Sunday, March 23, 2008

High Tech Tram Chugs through Rostov-on-Don

Where am I -- Prague? Vienna? I asked myself on the tram yesterday. It wasn't the first time I'd managed to snag one of the snazzy newer trams on Gorky Street.

But it was the first time I noticed the digitial display for upcoming stops. I wondered, Am I really here in Rostov? The mega-cities have long had such high tech trappings with their public transport. But when technology reaches the us, the masses here in in the hinterlands of Rostov-on-Don, you gotta love it.

How about you ~ Do you regularly use public transportation? Or do you have special memories of a time when you did?

5 comments:

Rhea said...

I don't use public transportation much now. I did use it to commute to school when I lived in Austin, Texas. The shuttle bus was great to the university and parking on campus was horrible.

I have used public transportation in many European countries, mainly trains, which was a lot of fun, mainly because it was something new and different.

Happy Easter!

Jeanette M said...

Oooh...I'm green with envy. Will Samara have such CLEAN, upscale trams? And with digital stop notification? Wowie zowie. Frankly, even after 7 visits to Russia, I am terrified of the public transport (trains, buses, trams, trolleybus, minivans, taxis, and the "flag a car" method). I still rely on my friends to get me to and from safely. My fear isn't that I'll be mugged--but that I'll miss my stop and end up on the wrong side of town. Even the people who have lived their whole life in Samara say they haven't quite mastered the "system."

In my normal life, I drive my own car everywhere. We have NO practical public transport. However, I do see the benefits of it, and would use it for sure if I lived in a big city. No gasoline to buy, no insurance, no parking problems, no repairs and maintenance, and a forced daily walking regime. I've never seen a Russian woman with flabby legs...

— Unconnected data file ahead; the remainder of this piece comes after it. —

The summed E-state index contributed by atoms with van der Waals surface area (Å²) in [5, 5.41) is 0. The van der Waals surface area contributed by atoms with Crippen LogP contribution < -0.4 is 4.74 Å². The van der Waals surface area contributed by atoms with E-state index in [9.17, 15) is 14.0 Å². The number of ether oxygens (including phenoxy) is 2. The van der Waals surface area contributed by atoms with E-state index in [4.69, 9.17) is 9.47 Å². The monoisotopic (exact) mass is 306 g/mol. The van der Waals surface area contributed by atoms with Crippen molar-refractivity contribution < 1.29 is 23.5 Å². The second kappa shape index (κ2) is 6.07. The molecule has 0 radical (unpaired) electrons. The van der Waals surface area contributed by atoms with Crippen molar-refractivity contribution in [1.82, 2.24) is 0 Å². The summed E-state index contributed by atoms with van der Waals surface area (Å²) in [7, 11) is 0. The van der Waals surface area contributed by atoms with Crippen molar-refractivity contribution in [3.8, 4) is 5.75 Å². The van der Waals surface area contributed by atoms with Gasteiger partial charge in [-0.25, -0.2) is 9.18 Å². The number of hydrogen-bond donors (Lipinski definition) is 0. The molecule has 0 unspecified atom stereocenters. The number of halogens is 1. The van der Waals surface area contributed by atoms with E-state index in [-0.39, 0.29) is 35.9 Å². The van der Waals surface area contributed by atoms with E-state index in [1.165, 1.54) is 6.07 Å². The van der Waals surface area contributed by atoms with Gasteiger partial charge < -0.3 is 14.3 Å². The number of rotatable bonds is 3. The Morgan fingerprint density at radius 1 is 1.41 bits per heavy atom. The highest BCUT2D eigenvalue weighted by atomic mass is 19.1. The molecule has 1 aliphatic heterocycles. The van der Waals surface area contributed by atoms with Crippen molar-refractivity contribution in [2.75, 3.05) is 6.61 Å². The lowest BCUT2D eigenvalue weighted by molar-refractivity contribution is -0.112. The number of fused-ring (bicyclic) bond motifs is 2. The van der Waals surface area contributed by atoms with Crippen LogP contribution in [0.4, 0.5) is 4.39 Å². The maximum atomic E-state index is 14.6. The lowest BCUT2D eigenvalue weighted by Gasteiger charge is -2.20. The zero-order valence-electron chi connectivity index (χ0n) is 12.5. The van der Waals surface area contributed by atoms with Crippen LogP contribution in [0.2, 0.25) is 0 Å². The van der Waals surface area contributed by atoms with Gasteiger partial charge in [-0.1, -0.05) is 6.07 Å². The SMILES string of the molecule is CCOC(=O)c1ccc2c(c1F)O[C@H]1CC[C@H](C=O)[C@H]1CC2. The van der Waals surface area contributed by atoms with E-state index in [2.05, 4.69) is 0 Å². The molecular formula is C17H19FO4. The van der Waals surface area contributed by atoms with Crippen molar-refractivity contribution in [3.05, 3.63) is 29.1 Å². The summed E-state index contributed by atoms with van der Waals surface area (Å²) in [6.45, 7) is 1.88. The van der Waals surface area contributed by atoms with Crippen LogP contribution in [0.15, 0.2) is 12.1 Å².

Eileen said...

Hello Rhea, thank you for your comment. Are you still in Texas? Oh yeah - I see we have a Texas connection. Trains are neat aren't they, in European countries. Say, ever been to Eastern Europe? Seems to be a difference in trains between those in the western and central Europe (well, Germany and Poland, I've seen oh and Czech Rep) and those in Eastern Europe. Thanks for Happy Easter wishes. Hope yours was good. Can you believe, RO Easter (Russian Orthodox) is toward end of April! E

Eileen said...

Jeanette, are you serious? With Samara's fabulous train station (inter-city), the local trams are a bit of a mess? Yes, I'm with you on the fear of the public transport - I was always afraid of ending up in Siberia. And then I realized that wouldn't happen, that local buses do a loop. But some of my absolutely most frustrating moments - at least early on - were when using public transport. And misjudging where the stop was in relation to where I needed to go, ending up going too far, all that.

Your idea of going with the locals is the best idea.

Oh yes, there are sooo many advantages to going with the public transport. And then a cab when needed. But all those advantages, exactly right. Hilarious about the flabby legs. Yes, these Russians are pretty tough physically. Gotta hand it to them. Strong birds, those older babyshkas. Hope I can be the same!

One of my frustrations - that took me forever to figure out - was why people weren't letting me get through (you know how packed those aisles can be) to get off at my stop. Eventually figured out that I was using the wrong word for communicating needing to get off at the Very Next stop. Need to say "now" (sechas) for the very next stop. When I would say in Ru *next stop* (sledyshee), that means - the next one after the one coming up. Oh boy oh boy. / So then when someone understood that I wasn't getting off just yet and would block my path to the exit, I'd quite frustrated. The things we learn along the way, eh? ;)

Rhea said...

Hey, Eileen! I am still in Texas, just north of Dallas now.

I've never been to Eastern Europe. What are the trains like there?